At age 75, Judi Sheppard Missett is still dancing, still teaching, and still CEO of Jazzercise, the
ur-dance-fitness company she founded and that celebrates its 50th anniversary this year. She
also has a new book: Building a Business With a Beat. Created when Jane Fonda was better
known for Barbarella than for aerobics, Jazzercise today is a $100 million business with more
than 8,500 franchisees, and it cracked the Inc. 5000 in 2010, at the ripe age of 41. The company
not only forged fitness culture for women—It’s fun! It’s easy! It’s social! We don’t judge!—but
also has helped thousands of women become business owners, some of whom have launched
multiple studios to teach the program. —AS TOLD TO LEIGH BUCHANAN
One day in 1969 at
her local YMCA in
fitness tests and
decided to take one.
Her score was off
the charts. “They
were like, ‘Oh, my
gosh, what do you
do? Do you swim?
Do you run?’ ” she
recalls. “And I said,
‘Mostly, I dance.’ ”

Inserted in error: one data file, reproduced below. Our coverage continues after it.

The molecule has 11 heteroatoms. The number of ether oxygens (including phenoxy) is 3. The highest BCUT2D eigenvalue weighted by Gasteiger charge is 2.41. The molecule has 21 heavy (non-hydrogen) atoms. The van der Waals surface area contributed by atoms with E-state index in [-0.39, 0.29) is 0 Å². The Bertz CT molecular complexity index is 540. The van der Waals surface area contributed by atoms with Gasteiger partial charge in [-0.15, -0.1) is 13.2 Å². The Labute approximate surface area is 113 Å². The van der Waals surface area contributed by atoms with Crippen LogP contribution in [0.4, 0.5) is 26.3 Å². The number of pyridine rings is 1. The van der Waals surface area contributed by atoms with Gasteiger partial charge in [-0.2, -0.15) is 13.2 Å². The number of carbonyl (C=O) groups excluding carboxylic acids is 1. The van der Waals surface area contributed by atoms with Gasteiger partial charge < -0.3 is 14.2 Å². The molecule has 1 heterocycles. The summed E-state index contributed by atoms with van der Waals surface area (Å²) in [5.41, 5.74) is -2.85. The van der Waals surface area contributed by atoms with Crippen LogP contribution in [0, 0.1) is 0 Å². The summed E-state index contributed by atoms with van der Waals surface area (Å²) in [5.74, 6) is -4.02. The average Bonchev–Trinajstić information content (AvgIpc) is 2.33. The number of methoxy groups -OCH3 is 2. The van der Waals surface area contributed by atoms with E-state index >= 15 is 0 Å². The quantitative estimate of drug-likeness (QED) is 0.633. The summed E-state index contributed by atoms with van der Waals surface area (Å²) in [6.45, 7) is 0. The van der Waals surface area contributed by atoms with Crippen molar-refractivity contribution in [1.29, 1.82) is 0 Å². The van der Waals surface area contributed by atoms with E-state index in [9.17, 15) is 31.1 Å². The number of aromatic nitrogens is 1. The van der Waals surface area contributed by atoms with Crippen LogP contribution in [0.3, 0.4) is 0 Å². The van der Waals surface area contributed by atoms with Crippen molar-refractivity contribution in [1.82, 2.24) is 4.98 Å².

How I Did It And All That Jazz
JUDI SHEPPARD MISSETT JAZZERCISE
Those fitness classes you go to?
She basically invented them.
The founders who get in you shape—and keep you that way.
My mother saved my dance lessons. Maybe
that’s how it all started.
When I was 11, my instructor of seven years
left Red Oak—the small town in Iowa where
I was raised. So my mother recruited young
dance assistants from studios in larger cities
to come teach me and other local children.
She found them facilities, produced their
recitals, and sewed their costumes—an early
version of what I would do for my instructors in Jazzercise.
I went to Northwestern University, and
started training at Giordano Jazz Dance
Chicago. The owner suggested I teach
a program for the moms whose kids were
in his beginners’ classes. This was 1969. I
created a class that was hard—disciplined
with lots of technique.
Almost everyone dropped out. They said,
“You know, Judi, we don’t want to be
professional dancers. We just want to
look like them.”
So I started a new class with easy steps and
lots of positive encouragement. I also turned
students away from the mirror. Fifteen
people showed up for that first new class.
By the third, I had 60.
In 1971, I was teaching 35 classes a week in
community centers and YMCAs around San